The Transmen-ses campaign aims to tackle the issue of silence and disregard for trans men’s menstruation needs, by mobilising gender sensitive health professionals and gender neutral restrooms in Lucknow.

Read more about the campaign here.

A Computer Science engineer by education, Nitisha started her career in the corporate sector, before realising she wanted to work in the development and social justice space. Since then, she has worked with Teach For India and Care India and is from the founding batch of Indian School of Development Management (ISDM), a one of its kind organisation creating leaders for the development sector through its experiential learning post graduate program.

As a Youth Ki Awaaz Menstrual Health Fellow, Nitisha has started Let’s Talk Period, a campaign to mobilise young people to switch to sustainable period products. She says, “80 lakh women in Delhi use non-biodegradable sanitary products, generate 3000 tonnes of menstrual waste, that takes 500-800 years to decompose; which in turn contributes to the health issues of all menstruators, increased burden of waste management on the city and harmful living environment for all citizens.

Let’s Talk Period aims to change this by

Find out more about her campaign here.

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A former Assistant Secretary with the Ministry of Women and Child Development in West Bengal for three months, Lakshmi Bhavya has been championing the cause of menstrual hygiene in her district. By associating herself with the Lalana Campaign, a holistic menstrual hygiene awareness campaign which is conducted by the Anahat NGO, Lakshmi has been slowly breaking taboos when it comes to periods and menstrual hygiene.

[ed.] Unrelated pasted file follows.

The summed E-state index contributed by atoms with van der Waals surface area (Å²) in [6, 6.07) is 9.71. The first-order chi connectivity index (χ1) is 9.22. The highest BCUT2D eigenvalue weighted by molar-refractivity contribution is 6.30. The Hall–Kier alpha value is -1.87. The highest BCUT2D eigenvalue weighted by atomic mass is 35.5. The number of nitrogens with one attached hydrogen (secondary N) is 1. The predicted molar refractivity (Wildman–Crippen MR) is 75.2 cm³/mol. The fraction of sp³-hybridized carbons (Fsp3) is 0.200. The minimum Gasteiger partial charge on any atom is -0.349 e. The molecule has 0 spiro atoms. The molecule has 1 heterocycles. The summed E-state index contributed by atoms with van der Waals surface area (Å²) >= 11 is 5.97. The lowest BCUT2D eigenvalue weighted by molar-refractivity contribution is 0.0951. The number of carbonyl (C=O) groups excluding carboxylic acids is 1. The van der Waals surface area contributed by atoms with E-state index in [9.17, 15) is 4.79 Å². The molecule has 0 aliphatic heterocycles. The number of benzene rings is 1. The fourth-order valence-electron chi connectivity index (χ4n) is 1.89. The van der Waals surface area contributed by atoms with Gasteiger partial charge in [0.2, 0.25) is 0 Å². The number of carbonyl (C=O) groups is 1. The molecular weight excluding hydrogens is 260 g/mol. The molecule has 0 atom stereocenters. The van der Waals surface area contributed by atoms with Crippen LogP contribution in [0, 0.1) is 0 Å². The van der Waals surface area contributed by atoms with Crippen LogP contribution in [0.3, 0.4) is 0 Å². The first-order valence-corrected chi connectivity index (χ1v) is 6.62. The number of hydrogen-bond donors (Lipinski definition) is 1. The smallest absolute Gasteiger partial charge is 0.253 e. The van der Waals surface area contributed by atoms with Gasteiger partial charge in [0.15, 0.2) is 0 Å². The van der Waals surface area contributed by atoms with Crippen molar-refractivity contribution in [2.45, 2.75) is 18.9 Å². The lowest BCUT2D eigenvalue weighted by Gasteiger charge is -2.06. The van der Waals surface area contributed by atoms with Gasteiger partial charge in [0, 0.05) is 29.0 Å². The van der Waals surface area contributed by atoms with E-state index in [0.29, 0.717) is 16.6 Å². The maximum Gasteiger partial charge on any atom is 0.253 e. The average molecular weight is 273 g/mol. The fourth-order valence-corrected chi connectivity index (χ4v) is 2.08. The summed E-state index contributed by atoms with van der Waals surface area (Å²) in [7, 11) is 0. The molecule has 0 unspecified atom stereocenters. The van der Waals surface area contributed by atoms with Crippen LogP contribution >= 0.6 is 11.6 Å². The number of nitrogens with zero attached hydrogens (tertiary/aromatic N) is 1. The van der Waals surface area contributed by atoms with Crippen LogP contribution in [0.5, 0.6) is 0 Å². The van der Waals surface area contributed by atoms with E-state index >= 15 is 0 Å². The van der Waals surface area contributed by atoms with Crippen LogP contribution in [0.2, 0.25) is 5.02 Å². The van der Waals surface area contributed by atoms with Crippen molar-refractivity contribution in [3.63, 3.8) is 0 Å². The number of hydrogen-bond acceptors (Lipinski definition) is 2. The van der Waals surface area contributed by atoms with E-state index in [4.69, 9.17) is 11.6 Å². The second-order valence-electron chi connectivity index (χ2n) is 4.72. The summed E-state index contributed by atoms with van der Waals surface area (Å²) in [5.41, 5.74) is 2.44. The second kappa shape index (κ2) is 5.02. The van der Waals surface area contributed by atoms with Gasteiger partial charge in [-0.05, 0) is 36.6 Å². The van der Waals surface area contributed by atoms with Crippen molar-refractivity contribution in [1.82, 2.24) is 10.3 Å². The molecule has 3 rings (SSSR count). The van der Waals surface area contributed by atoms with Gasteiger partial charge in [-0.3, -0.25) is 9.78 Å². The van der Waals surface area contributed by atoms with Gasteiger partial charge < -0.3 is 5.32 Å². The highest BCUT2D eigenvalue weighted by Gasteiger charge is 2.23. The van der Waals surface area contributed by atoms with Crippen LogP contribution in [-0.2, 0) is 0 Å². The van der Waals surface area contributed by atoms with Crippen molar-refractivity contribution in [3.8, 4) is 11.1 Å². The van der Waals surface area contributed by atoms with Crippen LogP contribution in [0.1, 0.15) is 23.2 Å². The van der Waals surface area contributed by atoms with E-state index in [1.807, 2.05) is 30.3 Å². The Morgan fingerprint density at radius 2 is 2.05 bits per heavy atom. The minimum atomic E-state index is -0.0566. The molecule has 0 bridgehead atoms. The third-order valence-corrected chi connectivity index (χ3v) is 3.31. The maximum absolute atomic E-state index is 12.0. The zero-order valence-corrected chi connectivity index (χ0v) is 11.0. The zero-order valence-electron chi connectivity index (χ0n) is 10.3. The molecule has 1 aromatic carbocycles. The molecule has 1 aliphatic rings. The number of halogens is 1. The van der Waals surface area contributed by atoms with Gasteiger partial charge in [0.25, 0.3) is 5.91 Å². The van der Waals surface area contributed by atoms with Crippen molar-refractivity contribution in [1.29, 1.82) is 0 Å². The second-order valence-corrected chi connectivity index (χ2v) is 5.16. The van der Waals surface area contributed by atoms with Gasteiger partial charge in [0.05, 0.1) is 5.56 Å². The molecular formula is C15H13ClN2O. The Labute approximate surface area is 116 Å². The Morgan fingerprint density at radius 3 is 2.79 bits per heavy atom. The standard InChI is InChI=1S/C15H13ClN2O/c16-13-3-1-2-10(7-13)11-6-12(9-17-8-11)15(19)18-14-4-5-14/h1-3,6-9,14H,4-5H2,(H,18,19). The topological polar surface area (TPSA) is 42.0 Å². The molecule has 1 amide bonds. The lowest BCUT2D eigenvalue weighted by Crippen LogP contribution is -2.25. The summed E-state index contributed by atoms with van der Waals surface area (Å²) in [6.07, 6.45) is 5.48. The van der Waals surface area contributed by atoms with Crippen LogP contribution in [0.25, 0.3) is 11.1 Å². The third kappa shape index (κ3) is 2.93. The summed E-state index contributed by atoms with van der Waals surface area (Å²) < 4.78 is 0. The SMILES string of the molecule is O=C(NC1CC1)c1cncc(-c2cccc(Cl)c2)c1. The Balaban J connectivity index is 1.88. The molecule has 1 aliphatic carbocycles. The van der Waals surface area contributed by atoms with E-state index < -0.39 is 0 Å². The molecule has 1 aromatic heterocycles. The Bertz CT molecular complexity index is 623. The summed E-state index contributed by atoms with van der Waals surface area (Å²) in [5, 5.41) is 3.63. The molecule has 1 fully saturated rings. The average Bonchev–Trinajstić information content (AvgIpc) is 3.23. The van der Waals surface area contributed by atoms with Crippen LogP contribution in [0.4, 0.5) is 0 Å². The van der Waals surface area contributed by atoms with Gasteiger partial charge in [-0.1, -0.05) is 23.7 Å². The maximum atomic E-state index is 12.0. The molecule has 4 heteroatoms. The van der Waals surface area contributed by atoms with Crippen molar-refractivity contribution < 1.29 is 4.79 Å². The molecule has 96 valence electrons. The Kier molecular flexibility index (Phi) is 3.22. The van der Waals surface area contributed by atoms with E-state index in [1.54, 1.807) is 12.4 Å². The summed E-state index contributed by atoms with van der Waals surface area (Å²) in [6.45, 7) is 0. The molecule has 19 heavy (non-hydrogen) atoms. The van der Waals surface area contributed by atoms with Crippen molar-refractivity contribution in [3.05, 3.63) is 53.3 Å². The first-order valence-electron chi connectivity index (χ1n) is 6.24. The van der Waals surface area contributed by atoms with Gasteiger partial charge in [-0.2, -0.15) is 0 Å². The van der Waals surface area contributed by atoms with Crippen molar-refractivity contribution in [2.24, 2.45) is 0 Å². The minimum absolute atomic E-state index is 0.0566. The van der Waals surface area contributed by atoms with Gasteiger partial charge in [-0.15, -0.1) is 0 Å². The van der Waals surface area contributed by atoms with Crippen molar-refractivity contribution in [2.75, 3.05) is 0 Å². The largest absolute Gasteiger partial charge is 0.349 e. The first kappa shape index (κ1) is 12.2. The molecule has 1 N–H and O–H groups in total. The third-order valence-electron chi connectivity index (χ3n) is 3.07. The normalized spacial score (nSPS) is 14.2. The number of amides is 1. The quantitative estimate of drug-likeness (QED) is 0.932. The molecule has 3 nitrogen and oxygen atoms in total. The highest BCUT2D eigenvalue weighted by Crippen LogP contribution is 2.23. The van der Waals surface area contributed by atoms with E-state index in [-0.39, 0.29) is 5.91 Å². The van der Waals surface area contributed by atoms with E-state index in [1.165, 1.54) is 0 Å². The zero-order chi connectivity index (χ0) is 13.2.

A Gender Rights Activist working with the tribal and marginalized communities in india, Srilekha is a PhD scholar working on understanding body and sexuality among tribal girls, to fill the gaps in research around indigenous women and their stories. Srilekha has worked extensively at the grassroots level with community based organisations, through several advocacy initiatives around Gender, Mental Health, Menstrual Hygiene and Sexual and Reproductive Health Rights (SRHR) for the indigenous in Jharkhand, over the last 6 years.

Srilekha has also contributed to sustainable livelihood projects and legal aid programs for survivors of sex trafficking. She has been conducting research based programs on maternal health, mental health, gender based violence, sex and sexuality. Her interest lies in conducting workshops for young people on life skills, feminism, gender and sexuality, trauma, resilience and interpersonal relationships.

A Guwahati-based college student pursuing her Masters in Tata Institute of Social Sciences, Bidisha started the #BleedwithDignity campaign on the technology platform Change.org, demanding that the Government of Assam install
biodegradable sanitary pad vending machines in all government schools across the state. Her petition on Change.org has already gathered support from over 90000 people and continues to grow.

Bidisha was selected in Change.org’s flagship program ‘She Creates Change’ having run successful online advocacy
campaigns, which were widely recognised. Through the #BleedwithDignity campaign; she organised and celebrated World Menstrual Hygiene Day, 2019 in Guwahati, Assam by hosting a wall mural by collaborating with local organisations. The initiative was widely covered by national and local media, and the mural was later inaugurated by the event’s chief guest Commissioner of Guwahati Municipal Corporation (GMC) Debeswar Malakar, IAS.